I've been thinking about science experiments. Work has me in a bit of an academic mode (I'm [co-]writing a paper!), but I don't think that's it so much.
But I've never been happy with the school science experiments I did. I only remember two (although I'm pretty sure I also did the volcano baking soda "experiment" in 3rd grade).
The first was a bicycle with a generator on it, making a light bulb go. I don't think there was really any pretense at experimentation, more of a "this is power generation, cool!". Looking back, some pretense on science could have been...how much power is lost in this process? Measuring lumens and effort some how.... putting a generator to run the bike, to run the generator, to light the lamp, ... dunno. That's not where my thinking is right now.
The second was growing yeast, measuring output by balloons on the ends of bottles. I don't remember what all I grew, or what the results were...but it was a little closer to science. More interesting might have been trying to estimate the amount of sugar in various products...admittedly it would be wrong due to other factors inhibiting growth...hmm, these days it would have been interesting to throw in all the sugar substitutes as well....still not really where my head is.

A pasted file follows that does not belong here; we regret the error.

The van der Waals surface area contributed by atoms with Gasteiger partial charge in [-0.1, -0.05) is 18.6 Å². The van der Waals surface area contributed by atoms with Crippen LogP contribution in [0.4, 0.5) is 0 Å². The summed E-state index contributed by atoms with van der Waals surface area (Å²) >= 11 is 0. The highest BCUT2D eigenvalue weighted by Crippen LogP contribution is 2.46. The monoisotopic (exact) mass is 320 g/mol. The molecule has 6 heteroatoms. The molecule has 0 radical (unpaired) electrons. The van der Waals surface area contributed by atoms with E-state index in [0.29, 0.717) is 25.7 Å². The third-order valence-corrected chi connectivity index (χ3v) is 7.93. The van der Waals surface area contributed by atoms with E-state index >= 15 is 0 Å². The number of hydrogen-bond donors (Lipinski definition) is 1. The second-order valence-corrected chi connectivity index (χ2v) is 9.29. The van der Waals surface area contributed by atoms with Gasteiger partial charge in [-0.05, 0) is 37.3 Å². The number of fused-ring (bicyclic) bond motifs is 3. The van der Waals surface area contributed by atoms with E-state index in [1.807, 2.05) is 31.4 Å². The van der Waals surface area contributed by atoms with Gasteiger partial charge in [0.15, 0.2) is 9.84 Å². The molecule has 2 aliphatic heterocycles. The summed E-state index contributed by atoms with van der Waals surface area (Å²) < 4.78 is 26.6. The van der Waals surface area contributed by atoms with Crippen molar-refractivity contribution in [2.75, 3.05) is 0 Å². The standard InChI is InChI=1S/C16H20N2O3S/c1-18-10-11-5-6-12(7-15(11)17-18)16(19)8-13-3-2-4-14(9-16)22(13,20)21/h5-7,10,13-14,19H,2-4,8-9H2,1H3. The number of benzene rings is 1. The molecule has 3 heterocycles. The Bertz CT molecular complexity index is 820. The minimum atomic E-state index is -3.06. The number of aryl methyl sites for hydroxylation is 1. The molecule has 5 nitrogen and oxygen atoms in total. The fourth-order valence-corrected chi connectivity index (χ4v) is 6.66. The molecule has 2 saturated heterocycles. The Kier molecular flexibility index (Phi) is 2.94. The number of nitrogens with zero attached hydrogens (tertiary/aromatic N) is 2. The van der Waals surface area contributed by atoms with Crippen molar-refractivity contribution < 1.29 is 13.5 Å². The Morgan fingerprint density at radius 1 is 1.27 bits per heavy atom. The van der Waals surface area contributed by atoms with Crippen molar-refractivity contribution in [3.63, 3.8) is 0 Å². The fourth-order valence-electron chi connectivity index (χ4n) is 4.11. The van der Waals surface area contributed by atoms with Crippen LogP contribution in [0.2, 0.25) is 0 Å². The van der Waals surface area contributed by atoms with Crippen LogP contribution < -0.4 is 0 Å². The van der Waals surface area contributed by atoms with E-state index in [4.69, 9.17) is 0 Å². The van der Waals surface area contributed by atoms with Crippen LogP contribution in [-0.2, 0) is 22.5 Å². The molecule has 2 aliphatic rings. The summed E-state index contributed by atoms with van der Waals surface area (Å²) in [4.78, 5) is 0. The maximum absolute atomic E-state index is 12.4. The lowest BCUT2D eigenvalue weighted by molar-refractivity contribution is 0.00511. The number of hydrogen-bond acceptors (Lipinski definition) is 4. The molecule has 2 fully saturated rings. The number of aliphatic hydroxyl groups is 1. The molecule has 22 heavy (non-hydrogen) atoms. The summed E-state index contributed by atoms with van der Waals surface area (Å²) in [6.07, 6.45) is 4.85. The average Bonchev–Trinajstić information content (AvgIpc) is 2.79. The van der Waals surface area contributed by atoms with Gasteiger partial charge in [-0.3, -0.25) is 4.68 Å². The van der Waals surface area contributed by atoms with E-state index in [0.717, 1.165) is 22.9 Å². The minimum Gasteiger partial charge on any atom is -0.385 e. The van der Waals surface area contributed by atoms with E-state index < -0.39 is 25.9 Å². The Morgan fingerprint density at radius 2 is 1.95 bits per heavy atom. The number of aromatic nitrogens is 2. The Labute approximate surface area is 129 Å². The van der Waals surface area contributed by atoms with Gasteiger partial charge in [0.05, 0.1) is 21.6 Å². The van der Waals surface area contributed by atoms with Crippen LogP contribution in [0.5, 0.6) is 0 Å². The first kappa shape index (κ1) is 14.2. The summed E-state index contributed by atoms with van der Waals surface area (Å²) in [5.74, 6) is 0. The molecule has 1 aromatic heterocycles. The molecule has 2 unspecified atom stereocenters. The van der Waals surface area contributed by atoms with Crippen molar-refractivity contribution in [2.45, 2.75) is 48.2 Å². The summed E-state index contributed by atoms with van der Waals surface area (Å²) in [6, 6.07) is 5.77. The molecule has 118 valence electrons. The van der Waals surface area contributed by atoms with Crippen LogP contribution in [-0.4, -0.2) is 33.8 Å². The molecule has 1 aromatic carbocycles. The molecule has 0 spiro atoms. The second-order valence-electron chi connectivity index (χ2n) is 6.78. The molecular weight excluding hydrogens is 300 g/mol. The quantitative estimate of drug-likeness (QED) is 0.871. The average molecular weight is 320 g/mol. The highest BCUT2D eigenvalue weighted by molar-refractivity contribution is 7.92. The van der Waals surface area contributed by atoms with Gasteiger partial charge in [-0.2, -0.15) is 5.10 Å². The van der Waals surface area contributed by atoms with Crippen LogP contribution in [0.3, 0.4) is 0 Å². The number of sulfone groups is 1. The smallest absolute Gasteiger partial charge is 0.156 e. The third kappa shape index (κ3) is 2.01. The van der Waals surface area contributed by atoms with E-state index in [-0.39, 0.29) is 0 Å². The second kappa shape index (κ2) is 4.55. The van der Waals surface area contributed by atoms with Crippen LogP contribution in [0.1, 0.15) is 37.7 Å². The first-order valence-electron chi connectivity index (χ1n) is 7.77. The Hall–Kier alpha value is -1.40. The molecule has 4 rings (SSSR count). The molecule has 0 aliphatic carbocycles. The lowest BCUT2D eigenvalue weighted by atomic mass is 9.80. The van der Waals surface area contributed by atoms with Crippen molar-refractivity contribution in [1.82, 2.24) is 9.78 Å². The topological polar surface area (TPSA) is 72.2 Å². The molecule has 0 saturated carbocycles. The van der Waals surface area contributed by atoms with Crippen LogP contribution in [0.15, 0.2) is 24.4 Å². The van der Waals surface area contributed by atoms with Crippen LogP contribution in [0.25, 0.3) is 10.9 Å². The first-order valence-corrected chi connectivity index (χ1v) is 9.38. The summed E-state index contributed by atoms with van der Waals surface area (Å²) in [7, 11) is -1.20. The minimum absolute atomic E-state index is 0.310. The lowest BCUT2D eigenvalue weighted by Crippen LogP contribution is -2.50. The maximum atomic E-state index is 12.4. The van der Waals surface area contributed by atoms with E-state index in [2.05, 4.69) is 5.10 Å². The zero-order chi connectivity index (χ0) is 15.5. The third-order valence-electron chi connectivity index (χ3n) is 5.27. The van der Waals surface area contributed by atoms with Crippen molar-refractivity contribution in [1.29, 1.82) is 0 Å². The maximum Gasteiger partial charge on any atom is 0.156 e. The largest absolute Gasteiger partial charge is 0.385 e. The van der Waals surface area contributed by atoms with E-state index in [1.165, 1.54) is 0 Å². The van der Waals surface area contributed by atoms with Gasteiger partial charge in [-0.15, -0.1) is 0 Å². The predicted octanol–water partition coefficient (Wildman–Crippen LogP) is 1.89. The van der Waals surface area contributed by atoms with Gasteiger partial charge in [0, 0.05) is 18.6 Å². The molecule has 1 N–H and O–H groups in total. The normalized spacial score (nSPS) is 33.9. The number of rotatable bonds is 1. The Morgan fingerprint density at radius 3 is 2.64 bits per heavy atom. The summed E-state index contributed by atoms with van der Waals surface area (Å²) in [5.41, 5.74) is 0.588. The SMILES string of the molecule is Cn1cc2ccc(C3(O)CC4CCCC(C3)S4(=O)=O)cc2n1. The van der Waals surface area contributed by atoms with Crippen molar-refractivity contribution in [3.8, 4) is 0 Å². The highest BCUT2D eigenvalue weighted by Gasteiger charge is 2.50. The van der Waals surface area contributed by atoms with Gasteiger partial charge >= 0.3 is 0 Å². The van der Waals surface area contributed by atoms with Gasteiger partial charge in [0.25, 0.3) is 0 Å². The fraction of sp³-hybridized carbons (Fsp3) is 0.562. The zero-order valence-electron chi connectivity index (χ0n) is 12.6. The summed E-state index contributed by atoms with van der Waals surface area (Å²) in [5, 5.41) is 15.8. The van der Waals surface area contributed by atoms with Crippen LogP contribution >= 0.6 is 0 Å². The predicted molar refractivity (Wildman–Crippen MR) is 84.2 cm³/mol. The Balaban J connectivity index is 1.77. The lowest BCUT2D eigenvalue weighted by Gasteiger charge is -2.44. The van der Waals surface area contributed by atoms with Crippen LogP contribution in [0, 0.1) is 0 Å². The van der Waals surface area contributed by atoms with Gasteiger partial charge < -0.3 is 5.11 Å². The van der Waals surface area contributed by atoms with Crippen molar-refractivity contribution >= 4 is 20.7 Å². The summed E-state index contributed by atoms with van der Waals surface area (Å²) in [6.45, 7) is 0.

So I've had two ideas, maybe, for science experiments. (I know, there are books and books of these!)
1) tin can conduction. use a speaker and a mic and test sound propagation over a cross section of wires and tautness.
2) experimental error. do the old "gravity is how much" test, with a handful of objects (ideally with little to no air resistance as that's a different, more complicated? experiment). Repeat each drop 20 times, from different heights (such that the objects have much higher velocities, such that their exact drop times and velocities are more sensitive to measurement error), and see how those errors propagate to calculations of gravity.
What's the coolest science project you did growing up? How would you do it differently "now"?